Doctors prescribe way too many medicines for patients who don’t really need them. A lot of the pressure comes from intense drug company marketing. Some comes from patients who aren’t happy leaving the office without a pill. And doctors have too little time with each patient to explain non-pill solutions to problems. Wild prescribing is not new. For thousands of years, doctors have given patients useless (and often quite harmful) drugs and patients have taken them. Continue reading ... Your patients are rating you online: How to respond. Manage your online reputation: A social media guide. Find out how. (Source...
Source: Kevin, M.D. - Medical Weblog - February 6, 2015 Category: Journals (General) Authors: Tags: Meds Medications Psychiatry Source Type: blogs

Precision Medicine for Mental Disorders
Precision medicine seems to be the new hot topic in the research world. President Obama spoke about precision medicine in his State of the Union speech (Source: NIMH Directors Blog)
Source: NIMH Directors Blog - February 3, 2015 Category: Psychiatry Authors: Thomas Insel Source Type: blogs

Psychiatry is devalued: And patients suffer because of it
This past week I spoke with a patient who noted that since his wife’s death six months ago, he had lost 40 pounds, slept a maximum of four hours nightly, and stopped enjoying activities he used to take pleasure in. He found it difficult to concentrate at work, and getting out of bed each morning was described as his greatest struggle. While relaying this story, the man was on the verge of tears. His voice was soft and pleading; he needed help. While the exact line between a “normal” grief reaction and new-onset major depression is controversial, my attending explained to this patient that — given the length and...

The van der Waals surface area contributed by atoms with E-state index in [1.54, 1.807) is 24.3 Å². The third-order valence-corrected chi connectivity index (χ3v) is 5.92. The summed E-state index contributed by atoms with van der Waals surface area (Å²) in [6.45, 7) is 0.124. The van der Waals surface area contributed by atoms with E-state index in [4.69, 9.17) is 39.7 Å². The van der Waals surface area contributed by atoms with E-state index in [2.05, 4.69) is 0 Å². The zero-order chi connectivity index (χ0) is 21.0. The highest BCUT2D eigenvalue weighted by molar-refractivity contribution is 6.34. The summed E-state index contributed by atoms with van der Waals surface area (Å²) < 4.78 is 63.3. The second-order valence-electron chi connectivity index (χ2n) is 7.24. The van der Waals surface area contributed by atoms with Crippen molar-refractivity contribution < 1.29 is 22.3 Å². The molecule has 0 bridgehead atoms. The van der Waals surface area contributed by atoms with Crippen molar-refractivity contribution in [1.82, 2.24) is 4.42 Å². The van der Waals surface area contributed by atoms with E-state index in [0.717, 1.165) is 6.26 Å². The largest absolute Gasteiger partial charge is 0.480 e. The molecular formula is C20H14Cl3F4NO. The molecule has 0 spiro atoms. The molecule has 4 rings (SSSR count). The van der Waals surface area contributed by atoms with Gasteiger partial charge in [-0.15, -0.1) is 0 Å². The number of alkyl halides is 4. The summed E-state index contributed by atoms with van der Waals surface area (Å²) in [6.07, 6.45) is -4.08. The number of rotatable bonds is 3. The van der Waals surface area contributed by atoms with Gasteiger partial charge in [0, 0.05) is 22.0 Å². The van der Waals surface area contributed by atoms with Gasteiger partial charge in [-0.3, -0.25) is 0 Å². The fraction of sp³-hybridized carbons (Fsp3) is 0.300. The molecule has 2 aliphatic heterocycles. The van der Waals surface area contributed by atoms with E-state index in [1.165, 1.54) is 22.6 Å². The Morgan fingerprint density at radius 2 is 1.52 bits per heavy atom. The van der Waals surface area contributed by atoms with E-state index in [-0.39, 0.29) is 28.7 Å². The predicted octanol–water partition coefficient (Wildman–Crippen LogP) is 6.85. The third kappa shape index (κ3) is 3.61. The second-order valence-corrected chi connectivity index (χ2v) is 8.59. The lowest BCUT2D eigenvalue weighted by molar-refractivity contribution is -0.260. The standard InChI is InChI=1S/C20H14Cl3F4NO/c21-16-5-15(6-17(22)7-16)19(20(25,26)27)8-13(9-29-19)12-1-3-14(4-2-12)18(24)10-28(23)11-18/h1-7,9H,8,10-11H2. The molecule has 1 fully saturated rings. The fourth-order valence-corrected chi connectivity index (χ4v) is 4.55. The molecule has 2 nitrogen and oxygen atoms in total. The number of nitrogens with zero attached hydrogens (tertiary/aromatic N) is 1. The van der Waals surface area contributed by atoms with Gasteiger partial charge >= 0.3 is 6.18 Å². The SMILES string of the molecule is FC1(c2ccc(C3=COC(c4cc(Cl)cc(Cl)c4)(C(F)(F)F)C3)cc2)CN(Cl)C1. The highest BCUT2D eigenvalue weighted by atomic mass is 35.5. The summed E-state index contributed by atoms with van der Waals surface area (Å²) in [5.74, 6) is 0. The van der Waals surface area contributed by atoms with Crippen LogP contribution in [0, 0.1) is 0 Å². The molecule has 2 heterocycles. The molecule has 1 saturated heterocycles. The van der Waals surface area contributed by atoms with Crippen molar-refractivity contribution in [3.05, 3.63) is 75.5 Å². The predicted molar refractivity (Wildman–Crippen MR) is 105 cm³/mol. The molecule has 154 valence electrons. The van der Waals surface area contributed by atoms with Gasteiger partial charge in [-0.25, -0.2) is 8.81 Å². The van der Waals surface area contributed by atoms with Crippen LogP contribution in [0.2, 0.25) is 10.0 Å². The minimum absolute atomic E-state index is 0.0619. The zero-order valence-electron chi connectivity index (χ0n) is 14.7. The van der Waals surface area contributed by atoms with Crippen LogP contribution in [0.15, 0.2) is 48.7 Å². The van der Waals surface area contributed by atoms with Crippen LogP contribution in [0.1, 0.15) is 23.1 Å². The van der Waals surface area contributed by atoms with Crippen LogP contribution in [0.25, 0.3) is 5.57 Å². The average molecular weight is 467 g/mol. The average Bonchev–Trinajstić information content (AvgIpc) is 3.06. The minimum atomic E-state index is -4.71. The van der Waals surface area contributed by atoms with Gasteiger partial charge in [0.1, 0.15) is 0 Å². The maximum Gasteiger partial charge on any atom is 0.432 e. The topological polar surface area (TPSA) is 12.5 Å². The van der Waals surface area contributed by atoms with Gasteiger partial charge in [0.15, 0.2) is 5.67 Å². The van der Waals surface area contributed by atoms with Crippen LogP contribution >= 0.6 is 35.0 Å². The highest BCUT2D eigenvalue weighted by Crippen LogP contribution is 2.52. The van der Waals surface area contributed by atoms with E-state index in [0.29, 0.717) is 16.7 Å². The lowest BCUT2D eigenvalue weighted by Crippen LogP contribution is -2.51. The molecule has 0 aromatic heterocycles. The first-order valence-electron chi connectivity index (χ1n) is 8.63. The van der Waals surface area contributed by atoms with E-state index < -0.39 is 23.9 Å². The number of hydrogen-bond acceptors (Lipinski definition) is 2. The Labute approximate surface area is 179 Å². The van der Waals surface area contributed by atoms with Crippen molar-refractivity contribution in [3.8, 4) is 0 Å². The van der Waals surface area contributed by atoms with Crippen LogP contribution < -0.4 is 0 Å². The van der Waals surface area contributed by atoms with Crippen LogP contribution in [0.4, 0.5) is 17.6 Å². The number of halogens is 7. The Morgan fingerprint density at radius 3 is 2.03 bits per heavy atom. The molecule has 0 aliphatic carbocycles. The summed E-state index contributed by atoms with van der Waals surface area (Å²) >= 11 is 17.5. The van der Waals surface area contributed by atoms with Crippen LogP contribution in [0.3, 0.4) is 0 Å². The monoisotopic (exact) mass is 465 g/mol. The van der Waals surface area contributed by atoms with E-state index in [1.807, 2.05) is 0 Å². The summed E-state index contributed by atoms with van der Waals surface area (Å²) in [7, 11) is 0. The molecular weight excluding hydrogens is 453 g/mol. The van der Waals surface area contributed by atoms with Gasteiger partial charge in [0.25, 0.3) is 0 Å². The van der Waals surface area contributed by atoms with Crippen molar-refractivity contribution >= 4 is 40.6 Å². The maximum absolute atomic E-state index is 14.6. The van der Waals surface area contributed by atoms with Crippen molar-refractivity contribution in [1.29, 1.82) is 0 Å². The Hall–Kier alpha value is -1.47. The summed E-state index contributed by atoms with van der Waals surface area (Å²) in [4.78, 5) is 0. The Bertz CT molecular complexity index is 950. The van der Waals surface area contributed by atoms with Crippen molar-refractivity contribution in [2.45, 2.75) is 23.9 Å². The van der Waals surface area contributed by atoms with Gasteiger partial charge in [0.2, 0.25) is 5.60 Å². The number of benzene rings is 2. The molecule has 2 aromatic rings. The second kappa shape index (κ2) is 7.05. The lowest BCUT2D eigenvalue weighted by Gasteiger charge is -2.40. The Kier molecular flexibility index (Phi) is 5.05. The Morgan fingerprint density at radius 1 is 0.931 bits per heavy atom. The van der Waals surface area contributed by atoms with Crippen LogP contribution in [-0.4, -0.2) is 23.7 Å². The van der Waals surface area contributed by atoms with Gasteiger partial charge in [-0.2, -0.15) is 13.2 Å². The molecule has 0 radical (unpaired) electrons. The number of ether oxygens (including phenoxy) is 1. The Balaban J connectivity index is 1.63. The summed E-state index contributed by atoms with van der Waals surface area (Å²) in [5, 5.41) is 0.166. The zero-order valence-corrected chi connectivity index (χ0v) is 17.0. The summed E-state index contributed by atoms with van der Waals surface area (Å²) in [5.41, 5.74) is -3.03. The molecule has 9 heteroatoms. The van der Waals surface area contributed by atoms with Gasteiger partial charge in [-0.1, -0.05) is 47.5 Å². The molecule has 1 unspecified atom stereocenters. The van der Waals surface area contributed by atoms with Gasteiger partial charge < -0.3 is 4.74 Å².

Source: Kevin, M.D. - Medical Weblog - February 2, 2015 Category: Journals (General) Authors: Tags: Conditions Psychiatry Source Type: blogs

Always Err on the Side of Compassion
The best piece of marital advice I’ve ever heard came from an ex-priest, a kind and gentle man who has been married to his bride for longer than I’ve been alive. “Always err on the side of compassion,” he told me when I called him up all upset one afternoon after my husband and I got into a fight. I don’t even remember what the fight was about. Something stupid. But I remembered his advice and I’ve been trying to apply it not only to my marriage but to my life, in general. In fact, it has become my mantra. Always err on the side of compassion. It sounds so easy, but is so difficult to execute. The mo...
Source: World of Psychology - February 1, 2015 Category: Psychiatrists and Psychologists Authors: Therese J. Borchard Tags: Depression Disorders General Health-related Motivation and Inspiration Personal Bipolar Disorder Cognitive Behavioral Therapy Intrusive Thoughts Major Depressive Disorder Mood Disorder Psychomotor retardation Seasonal Affective Dis Source Type: blogs

The APA and The Helping Families in Mental Health Crisis Act
If you are not familiar with Representative Tim Murphy's legislation to overhaul America's broken mental health system, this post isn't for you.  The legislation died when congress convened, but Rep. Murphy is planning to reintroduce the legislation to this congress, and he has 115 co-sponsors for the bill.  In the last session, APA took no stance on the bill; they wrote a letter supporting the idea of legislative change and said they looked forward to working with Murphy on this.  Rep. Murphy has said that the new legislation to be proposed will have some changes, changes that APA finds more in alignment wi...
Source: Shrink Rap - January 31, 2015 Category: Psychiatrists and Psychologists Authors: Dinah Source Type: blogs

Doctor Evil
This is extremely disgusting. Doctors in California, who receive payments and other benefits from drug companies, have been prescribing anti-psychotics to kids in foster care -- kids who are not psychotic at all, but who are being drugged into a stupor in lieu of properly addressing their behavioral problems. According to the investigation by the San Jose Mercury News, drug companies spent $14 million from 2010 to 2013 to bribe doctors into making these prescriptions.According to the investigation, nearly 25% of California foster children age 10-18 were prescribed antipsychotic drugs. I have written about these drugs here ...